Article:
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Tense Islanders Wait for Double Whammy _ Volcano and Tropical Storm

August 25, 1995

ST. JOHN’S, Montserrat (AP) _ Staying close to their radios, thousands of islanders nervously awaited Friday a double whammy _ a possible volcanic eruption and the more certain onslaught of a violent tropical storm.

For the first time since Montserrat’s centuries-dormant volcano rumbled to life July 18, the government urged people to get off the 7-by-11-mile island if they had anywhere to go.

Tropical Storm Iris was approaching from the east. The center was expected to hit the island Friday night, with sustained winds of 65 mph and gusts to hurricane force.

A separate tropical squall hit the island late Thursday. At a tent city inhabited by 700 evacuees, gusting winds wrenched corrugated iron sheeting from shower stalls and the kitchen and sent them crashing into the U.S. military-issue tents. Other tents were blown over and several children were separated from their parents in the chaos.

Two-thirds of the British colony’s 12,000 residents have been evacuated from the southern half of the island since the Soufriere Hills volcano blew a column of ash, steam and noxious gases 7,000 feet into the air on Monday, said Gov. Frank Savage.

The ashes inundated Plymouth, plunging the capital into darkness for half an hour.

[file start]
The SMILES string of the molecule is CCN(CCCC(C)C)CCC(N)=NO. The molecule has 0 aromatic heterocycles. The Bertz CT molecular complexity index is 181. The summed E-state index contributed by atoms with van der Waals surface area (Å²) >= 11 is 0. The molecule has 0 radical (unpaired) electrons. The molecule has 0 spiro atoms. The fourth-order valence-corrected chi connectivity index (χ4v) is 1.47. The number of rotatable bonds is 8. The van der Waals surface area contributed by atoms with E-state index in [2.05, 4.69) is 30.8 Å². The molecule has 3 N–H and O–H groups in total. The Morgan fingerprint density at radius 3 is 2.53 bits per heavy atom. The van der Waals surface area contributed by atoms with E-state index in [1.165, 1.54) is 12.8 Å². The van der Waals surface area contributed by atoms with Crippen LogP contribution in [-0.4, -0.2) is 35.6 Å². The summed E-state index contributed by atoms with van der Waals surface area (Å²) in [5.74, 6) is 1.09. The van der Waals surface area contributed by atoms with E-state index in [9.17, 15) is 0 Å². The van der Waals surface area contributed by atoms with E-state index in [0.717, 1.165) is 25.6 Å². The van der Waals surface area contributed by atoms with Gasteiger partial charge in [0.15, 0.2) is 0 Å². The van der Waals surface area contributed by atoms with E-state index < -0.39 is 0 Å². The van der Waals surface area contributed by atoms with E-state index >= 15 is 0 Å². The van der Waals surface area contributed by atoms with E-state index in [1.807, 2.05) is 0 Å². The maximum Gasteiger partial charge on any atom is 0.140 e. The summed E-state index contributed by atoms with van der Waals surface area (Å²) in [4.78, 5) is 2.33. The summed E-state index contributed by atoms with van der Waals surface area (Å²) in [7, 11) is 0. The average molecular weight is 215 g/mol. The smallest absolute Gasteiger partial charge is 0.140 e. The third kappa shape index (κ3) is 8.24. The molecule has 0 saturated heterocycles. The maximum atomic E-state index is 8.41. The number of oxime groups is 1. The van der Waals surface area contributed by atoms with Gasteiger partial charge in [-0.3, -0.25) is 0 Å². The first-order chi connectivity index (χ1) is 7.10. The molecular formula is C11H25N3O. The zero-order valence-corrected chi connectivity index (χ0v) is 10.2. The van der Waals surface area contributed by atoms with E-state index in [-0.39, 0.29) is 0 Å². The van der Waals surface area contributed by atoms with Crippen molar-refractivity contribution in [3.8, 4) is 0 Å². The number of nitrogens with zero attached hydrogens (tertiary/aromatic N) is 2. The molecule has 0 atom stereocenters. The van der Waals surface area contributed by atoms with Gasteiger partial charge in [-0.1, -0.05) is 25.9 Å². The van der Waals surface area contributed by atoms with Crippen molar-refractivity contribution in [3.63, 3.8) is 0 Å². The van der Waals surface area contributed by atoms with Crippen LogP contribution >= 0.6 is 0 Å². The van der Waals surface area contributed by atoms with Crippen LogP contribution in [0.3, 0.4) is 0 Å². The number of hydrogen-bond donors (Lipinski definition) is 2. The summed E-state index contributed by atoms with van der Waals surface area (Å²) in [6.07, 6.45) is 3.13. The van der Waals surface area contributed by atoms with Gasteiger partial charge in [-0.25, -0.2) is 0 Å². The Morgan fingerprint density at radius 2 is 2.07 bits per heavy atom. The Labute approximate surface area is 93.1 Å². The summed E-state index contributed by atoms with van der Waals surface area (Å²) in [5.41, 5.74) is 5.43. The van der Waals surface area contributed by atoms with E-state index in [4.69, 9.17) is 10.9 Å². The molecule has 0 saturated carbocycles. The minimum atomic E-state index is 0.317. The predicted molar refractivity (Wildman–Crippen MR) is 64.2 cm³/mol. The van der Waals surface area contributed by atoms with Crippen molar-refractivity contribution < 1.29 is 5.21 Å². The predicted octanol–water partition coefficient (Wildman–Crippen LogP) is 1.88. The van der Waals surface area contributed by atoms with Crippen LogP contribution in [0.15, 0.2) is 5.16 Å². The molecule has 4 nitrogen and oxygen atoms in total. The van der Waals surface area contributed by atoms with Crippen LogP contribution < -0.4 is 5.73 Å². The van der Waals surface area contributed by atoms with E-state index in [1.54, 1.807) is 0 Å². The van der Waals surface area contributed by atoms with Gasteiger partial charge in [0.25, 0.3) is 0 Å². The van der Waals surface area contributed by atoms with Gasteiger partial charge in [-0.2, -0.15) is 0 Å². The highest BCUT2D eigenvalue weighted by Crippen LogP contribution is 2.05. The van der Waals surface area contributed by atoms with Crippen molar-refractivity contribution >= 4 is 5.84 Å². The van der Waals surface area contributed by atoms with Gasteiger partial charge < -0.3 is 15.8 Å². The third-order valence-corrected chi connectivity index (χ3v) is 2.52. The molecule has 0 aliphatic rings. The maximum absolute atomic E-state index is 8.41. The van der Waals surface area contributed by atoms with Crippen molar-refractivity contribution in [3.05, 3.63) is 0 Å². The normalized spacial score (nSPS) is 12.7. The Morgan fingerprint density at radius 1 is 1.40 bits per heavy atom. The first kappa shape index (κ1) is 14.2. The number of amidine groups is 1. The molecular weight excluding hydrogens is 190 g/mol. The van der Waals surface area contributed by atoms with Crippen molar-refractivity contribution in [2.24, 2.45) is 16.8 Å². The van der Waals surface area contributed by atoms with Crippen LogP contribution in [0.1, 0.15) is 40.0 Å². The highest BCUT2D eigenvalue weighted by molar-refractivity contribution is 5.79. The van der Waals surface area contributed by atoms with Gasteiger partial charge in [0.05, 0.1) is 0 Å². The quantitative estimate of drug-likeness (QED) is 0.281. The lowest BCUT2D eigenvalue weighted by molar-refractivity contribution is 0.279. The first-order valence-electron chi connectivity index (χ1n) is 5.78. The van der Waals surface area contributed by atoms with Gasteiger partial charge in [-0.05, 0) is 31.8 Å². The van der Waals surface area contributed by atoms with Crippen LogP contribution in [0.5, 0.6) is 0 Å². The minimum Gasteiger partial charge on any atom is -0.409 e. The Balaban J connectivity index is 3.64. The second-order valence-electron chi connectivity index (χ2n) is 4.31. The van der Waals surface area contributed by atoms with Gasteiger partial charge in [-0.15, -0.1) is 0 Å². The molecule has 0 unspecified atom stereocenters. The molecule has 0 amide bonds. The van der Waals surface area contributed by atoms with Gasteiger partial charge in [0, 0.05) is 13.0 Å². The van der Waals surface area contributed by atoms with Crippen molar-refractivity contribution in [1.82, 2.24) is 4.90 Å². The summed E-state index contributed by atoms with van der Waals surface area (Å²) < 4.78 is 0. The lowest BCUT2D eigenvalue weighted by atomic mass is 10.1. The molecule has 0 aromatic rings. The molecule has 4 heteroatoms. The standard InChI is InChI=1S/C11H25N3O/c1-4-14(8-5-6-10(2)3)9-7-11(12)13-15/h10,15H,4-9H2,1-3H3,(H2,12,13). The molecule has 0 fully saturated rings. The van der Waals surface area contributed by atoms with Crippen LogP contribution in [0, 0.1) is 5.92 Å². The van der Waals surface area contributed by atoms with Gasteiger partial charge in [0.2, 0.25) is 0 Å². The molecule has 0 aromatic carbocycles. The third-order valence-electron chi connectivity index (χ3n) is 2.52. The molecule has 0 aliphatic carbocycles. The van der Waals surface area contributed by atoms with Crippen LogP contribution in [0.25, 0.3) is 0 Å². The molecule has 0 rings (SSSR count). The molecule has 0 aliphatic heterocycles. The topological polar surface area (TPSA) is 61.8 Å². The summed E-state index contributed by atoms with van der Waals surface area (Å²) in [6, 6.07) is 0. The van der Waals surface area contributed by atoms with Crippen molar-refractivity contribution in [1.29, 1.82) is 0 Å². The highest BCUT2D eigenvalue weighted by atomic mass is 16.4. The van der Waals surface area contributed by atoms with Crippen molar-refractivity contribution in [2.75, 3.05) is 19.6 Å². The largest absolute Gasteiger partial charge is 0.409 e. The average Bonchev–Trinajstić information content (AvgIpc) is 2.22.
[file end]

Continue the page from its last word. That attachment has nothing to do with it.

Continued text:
The volcano’s behavior indicated there was a 70 percent to 80 percent chance of a ``violent eruption that may threaten the lives of the population,″ the U.S. Geological Survey reported this week.

More than 1,500 people flew to neighboring island-nations Wednesday and Thursday. Those left behind either went to the tent camp or moved in with friends and relatives.

``We’re encouraging people who have families on neighboring islands to leave the island,″ said National Disaster Coordinator Juliette Brade, speaking to reporters Friday at a school-turned-hospital.

``If we were dealing with just a volcano, it would be fine. Now we’re dealing with maybe a hurricane and the planning is different,″ she said.

The islanders anxiously followed radio reports on the progress of Tropical Storm Iris, downgraded from a hurricane, as it moved closer to the Caribbean.

The U.S. National Hurricane Center posted a tropical storm watch for all the islands in the Caribbean’s Lesser Antilles: Antigua and Barbuda, Barbados, Grenada, Martinique, St. Maarten, St. Martin, St. Vincent and the Grenadines, Anguilla, Guadeloupe, Dominica, St. Lucia, and St. Kitts.

The center said the center of the storm would strike Friday night with sustained winds of 65 mph, with gusts to hurricane force.

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